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Volume 24 No. 158

Olympics

     ACOG CEO and President Billy Payne sent letters Friday to
900 advertising, public relations and marketing execs around the
country, warning that "those who engage in 'ambush' marketing
endanger Olympic funding and risk legal action,"  In Atlanta,
Henry Unger writes that "essentially ... a warning letter from
Olympic officials will have a limited effect."  To fight such
tactics, officials at Advantage Int'l, consultants to several
Olympic sponsors, say that "for every dollar a company spends to
become a sponsor, another three dollars should be spent to
communicate that fact" (ATLANTA CONSTITUTION, 5/27).

     Australian Olympic Committee President John Coates said it
is unlikely the IOC would take the 2000 Games away from Sydney
despite "uncertainty over financing."  On Sunday, IOC President
Juan Antonio Samaranch told the Sydney Sun-Herald he was
concerned the New South Wales state government "was not fully
behind the Games."  Coates in an interview with ABC radio:  "They
can (take the games away), but it is not likely.  There are
contractual obligations which have to be met" (AP/SAN FRANCISCO
EXAMINER, 5/29).  In Boston, John Powers reports that
construction is behind schedule and that taxpayers may have to
pay $600M (Aus) to "bail out an event that is supposed to break
even" (BOSTON GLOBE, 5/28).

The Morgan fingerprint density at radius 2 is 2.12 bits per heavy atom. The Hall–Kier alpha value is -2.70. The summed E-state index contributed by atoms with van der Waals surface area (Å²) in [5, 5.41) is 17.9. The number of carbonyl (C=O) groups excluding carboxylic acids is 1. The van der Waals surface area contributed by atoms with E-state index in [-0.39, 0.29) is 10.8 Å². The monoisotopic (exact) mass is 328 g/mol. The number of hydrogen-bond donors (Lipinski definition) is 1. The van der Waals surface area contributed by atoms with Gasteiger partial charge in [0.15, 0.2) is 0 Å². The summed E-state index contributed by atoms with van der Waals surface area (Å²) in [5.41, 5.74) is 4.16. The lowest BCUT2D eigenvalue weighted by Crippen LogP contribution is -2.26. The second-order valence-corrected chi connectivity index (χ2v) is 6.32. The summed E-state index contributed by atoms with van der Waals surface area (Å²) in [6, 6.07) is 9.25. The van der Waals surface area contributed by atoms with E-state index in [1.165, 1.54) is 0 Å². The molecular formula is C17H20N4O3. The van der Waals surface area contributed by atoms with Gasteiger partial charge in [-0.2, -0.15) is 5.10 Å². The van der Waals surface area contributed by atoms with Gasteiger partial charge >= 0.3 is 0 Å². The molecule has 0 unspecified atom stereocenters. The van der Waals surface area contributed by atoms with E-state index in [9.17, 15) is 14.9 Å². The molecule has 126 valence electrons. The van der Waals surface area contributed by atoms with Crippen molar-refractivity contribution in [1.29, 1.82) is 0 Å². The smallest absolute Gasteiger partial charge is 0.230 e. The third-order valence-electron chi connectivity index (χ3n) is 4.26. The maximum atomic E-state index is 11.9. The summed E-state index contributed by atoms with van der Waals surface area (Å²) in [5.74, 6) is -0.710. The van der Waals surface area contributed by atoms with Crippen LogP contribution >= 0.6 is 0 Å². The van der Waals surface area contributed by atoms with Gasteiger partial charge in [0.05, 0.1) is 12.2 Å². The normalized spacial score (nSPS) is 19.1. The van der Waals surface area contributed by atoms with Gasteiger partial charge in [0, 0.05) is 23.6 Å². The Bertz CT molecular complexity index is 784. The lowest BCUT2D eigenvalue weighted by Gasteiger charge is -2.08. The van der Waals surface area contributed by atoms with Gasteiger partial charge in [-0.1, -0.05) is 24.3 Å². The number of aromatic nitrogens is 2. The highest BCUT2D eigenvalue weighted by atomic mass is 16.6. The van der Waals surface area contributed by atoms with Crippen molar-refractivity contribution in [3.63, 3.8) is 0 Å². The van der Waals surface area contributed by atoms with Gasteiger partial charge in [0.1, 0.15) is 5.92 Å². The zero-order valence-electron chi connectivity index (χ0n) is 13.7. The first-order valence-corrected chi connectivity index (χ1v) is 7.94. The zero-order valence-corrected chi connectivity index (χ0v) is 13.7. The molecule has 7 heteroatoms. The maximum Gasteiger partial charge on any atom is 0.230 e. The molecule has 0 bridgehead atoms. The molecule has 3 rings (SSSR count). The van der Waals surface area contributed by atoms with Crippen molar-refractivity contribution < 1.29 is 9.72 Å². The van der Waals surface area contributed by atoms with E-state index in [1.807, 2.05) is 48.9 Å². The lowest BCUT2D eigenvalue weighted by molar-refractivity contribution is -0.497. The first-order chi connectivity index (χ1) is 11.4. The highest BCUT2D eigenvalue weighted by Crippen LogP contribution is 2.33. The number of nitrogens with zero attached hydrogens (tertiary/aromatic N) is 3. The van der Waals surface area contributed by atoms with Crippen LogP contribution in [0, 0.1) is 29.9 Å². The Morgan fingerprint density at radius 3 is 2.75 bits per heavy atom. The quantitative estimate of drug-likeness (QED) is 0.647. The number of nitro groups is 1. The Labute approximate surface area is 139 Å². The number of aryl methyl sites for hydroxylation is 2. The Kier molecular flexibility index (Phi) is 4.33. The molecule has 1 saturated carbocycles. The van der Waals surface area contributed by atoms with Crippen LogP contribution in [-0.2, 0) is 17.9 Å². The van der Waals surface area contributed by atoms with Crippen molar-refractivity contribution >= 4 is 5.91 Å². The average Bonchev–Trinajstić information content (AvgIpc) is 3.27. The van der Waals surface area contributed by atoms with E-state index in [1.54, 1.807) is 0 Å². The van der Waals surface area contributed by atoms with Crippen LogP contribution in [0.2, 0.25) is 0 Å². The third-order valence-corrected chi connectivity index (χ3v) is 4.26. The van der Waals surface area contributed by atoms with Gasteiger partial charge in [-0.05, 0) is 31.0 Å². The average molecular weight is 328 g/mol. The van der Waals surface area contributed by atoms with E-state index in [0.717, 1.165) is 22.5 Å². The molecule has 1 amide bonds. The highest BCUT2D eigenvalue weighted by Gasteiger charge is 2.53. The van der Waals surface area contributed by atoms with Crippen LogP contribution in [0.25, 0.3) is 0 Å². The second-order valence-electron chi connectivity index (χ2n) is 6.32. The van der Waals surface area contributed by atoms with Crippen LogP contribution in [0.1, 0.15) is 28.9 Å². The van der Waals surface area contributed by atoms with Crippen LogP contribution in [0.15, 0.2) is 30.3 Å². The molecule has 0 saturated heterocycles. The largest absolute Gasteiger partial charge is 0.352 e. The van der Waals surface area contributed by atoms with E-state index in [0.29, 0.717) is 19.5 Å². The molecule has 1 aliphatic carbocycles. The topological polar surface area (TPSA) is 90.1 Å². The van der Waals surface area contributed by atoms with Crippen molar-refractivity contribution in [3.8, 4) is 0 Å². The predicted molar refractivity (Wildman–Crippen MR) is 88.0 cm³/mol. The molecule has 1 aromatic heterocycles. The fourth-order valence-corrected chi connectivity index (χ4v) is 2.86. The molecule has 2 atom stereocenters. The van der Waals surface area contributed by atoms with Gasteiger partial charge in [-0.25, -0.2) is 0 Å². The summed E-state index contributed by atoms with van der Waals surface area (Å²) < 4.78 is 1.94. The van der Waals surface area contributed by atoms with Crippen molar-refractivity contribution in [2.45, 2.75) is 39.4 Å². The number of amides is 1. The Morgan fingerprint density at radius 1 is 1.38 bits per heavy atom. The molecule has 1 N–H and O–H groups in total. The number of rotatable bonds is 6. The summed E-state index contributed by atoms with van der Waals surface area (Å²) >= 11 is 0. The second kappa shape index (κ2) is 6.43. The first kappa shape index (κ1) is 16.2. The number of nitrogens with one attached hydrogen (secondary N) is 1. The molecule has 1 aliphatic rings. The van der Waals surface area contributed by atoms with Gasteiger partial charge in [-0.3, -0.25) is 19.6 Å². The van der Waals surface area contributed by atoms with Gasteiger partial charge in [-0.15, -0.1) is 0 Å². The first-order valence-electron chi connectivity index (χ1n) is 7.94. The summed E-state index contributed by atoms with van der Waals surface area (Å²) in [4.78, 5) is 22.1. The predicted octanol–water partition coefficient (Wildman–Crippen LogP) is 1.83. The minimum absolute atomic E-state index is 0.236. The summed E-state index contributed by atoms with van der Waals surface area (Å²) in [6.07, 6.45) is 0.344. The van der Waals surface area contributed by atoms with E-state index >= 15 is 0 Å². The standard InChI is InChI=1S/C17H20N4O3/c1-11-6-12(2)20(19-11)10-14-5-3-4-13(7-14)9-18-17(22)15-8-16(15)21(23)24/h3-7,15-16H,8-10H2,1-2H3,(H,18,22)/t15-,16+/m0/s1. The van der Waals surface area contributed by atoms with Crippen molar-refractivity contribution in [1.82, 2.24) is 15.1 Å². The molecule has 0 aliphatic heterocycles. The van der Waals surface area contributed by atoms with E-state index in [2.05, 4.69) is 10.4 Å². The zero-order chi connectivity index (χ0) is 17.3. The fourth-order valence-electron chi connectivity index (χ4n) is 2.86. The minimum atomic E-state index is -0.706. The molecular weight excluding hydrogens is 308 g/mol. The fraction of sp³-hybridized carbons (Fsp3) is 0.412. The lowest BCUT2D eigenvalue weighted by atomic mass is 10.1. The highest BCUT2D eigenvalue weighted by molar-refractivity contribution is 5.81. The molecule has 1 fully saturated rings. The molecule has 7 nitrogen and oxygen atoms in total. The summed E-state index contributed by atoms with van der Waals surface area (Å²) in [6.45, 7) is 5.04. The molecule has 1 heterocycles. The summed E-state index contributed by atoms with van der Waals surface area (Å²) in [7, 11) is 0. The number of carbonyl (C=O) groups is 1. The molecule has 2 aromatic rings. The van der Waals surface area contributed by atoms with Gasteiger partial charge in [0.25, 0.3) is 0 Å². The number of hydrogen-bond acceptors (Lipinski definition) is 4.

WHO'S AHEAD FOR 2002?  In Toronto, George Gross reports that
the loss of the Nordiques "hasn't reduced the enthusiasm" of
Quebec City officials.  In fact, they are so confident that they
will win the 2002 Winter bid that they have arranged
international coverage of the IOC's June 16 decision (TORONTO
SUN, 5/30).  But John Powers reports that the "Olympic world"
takeit for granted that Salt Lake is a "lock" for 2002.  But he
notes, "The Lords of the Rings tend to be quirky around voting
time" (BOSTON GLOBE, 5/28).
     BEIJING LEADING IN CAPETOWN RACES:  Cape Town, South Africa,
hopes to capitalize on its hosting of the 1995 Rugby World Cup to
put its campaign for the 2004 Summer Games "back on track,"
according to the FINANCIAL TIMES.  The departure of Raymond
Ackerman as the head of Cape Town's bid committee has caused the
city's "dream to begin to unravel" (Keith Wheatley, FINANCIAL
TIMES, 5/28).

     Kodak announced this morning that they will work with CNN to
sponsor updates leading up to the '96 Games. Beginning this July
and running through the end of the Games, Kodak will sponsor "CNN
Olympic Updates."  The program will be carried over domestic and
international CNN outlets and be seen in 130 million homes.  The
series will offer exclusive co-sponsorship with opening corporate
billboards, and will feature new commercials being developed for
Kodak's new corporate brand image campaign.  Kodak joins IBM as a
sponsor of CNN Olympic Updates (Kodak).